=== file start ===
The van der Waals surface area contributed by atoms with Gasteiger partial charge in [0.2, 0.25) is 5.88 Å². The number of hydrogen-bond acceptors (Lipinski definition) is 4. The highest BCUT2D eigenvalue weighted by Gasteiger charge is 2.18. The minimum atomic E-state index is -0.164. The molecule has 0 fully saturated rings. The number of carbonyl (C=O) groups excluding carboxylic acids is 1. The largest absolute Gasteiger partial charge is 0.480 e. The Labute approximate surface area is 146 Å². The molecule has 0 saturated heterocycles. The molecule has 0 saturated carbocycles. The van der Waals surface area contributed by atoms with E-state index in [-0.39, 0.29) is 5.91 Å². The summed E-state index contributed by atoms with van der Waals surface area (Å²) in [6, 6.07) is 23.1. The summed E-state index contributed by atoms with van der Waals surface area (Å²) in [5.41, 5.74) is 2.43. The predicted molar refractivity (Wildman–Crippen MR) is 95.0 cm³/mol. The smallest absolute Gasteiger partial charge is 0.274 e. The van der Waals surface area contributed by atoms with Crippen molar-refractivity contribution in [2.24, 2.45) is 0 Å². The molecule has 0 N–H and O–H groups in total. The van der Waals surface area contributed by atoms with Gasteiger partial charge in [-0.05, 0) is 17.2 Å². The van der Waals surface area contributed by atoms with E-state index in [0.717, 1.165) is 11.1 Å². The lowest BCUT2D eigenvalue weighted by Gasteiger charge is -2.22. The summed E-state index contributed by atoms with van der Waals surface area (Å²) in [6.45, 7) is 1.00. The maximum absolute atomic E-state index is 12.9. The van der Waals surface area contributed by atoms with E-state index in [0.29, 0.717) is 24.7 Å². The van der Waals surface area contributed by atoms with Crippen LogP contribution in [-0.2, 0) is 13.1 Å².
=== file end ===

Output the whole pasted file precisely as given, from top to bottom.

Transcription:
The van der Waals surface area contributed by atoms with Gasteiger partial charge in [0.2, 0.25) is 5.88 Å². The number of hydrogen-bond acceptors (Lipinski definition) is 4. The highest BCUT2D eigenvalue weighted by Gasteiger charge is 2.18. The minimum atomic E-state index is -0.164. The molecule has 0 fully saturated rings. The number of carbonyl (C=O) groups excluding carboxylic acids is 1. The largest absolute Gasteiger partial charge is 0.480 e. The Labute approximate surface area is 146 Å². The molecule has 0 saturated heterocycles. The molecule has 0 saturated carbocycles. The van der Waals surface area contributed by atoms with E-state index in [-0.39, 0.29) is 5.91 Å². The summed E-state index contributed by atoms with van der Waals surface area (Å²) in [6, 6.07) is 23.1. The summed E-state index contributed by atoms with van der Waals surface area (Å²) in [5.41, 5.74) is 2.43. The predicted molar refractivity (Wildman–Crippen MR) is 95.0 cm³/mol. The smallest absolute Gasteiger partial charge is 0.274 e. The van der Waals surface area contributed by atoms with Crippen molar-refractivity contribution in [2.24, 2.45) is 0 Å². The molecule has 0 N–H and O–H groups in total. The van der Waals surface area contributed by atoms with Gasteiger partial charge in [-0.05, 0) is 17.2 Å². The van der Waals surface area contributed by atoms with E-state index in [0.717, 1.165) is 11.1 Å². The lowest BCUT2D eigenvalue weighted by Gasteiger charge is -2.22. The summed E-state index contributed by atoms with van der Waals surface area (Å²) in [6.45, 7) is 1.00. The maximum absolute atomic E-state index is 12.9. The van der Waals surface area contributed by atoms with E-state index in [0.29, 0.717) is 24.7 Å². The van der Waals surface area contributed by atoms with Crippen LogP contribution in [-0.2, 0) is 13.1 Å².